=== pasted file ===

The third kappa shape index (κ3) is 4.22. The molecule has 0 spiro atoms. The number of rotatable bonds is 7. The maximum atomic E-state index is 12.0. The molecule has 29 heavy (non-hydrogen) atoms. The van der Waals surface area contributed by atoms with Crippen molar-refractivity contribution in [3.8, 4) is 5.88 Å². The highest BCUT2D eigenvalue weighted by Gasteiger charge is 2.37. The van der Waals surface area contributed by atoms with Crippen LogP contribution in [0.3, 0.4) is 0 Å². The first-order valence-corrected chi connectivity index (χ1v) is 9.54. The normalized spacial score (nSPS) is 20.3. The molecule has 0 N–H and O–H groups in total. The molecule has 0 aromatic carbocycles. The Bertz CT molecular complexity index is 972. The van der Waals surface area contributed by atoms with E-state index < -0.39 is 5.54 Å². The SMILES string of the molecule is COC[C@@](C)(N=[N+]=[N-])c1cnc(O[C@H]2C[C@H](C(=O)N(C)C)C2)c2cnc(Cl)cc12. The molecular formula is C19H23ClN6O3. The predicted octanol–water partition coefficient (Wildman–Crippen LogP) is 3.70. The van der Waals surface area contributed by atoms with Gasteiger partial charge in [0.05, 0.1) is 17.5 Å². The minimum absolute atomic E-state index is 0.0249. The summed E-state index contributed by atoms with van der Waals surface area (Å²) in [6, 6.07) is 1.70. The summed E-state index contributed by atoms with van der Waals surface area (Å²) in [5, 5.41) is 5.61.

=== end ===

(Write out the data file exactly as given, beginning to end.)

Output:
The third kappa shape index (κ3) is 4.22. The molecule has 0 spiro atoms. The number of rotatable bonds is 7. The maximum atomic E-state index is 12.0. The molecule has 29 heavy (non-hydrogen) atoms. The van der Waals surface area contributed by atoms with Crippen molar-refractivity contribution in [3.8, 4) is 5.88 Å². The highest BCUT2D eigenvalue weighted by Gasteiger charge is 2.37. The van der Waals surface area contributed by atoms with Crippen LogP contribution in [0.3, 0.4) is 0 Å². The first-order valence-corrected chi connectivity index (χ1v) is 9.54. The normalized spacial score (nSPS) is 20.3. The molecule has 0 N–H and O–H groups in total. The molecule has 0 aromatic carbocycles. The Bertz CT molecular complexity index is 972. The van der Waals surface area contributed by atoms with E-state index < -0.39 is 5.54 Å². The SMILES string of the molecule is COC[C@@](C)(N=[N+]=[N-])c1cnc(O[C@H]2C[C@H](C(=O)N(C)C)C2)c2cnc(Cl)cc12. The molecular formula is C19H23ClN6O3. The predicted octanol–water partition coefficient (Wildman–Crippen LogP) is 3.70. The van der Waals surface area contributed by atoms with Gasteiger partial charge in [0.05, 0.1) is 17.5 Å². The minimum absolute atomic E-state index is 0.0249. The summed E-state index contributed by atoms with van der Waals surface area (Å²) in [6, 6.07) is 1.70. The summed E-state index contributed by atoms with van der Waals surface area (Å²) in [5, 5.41) is 5.61.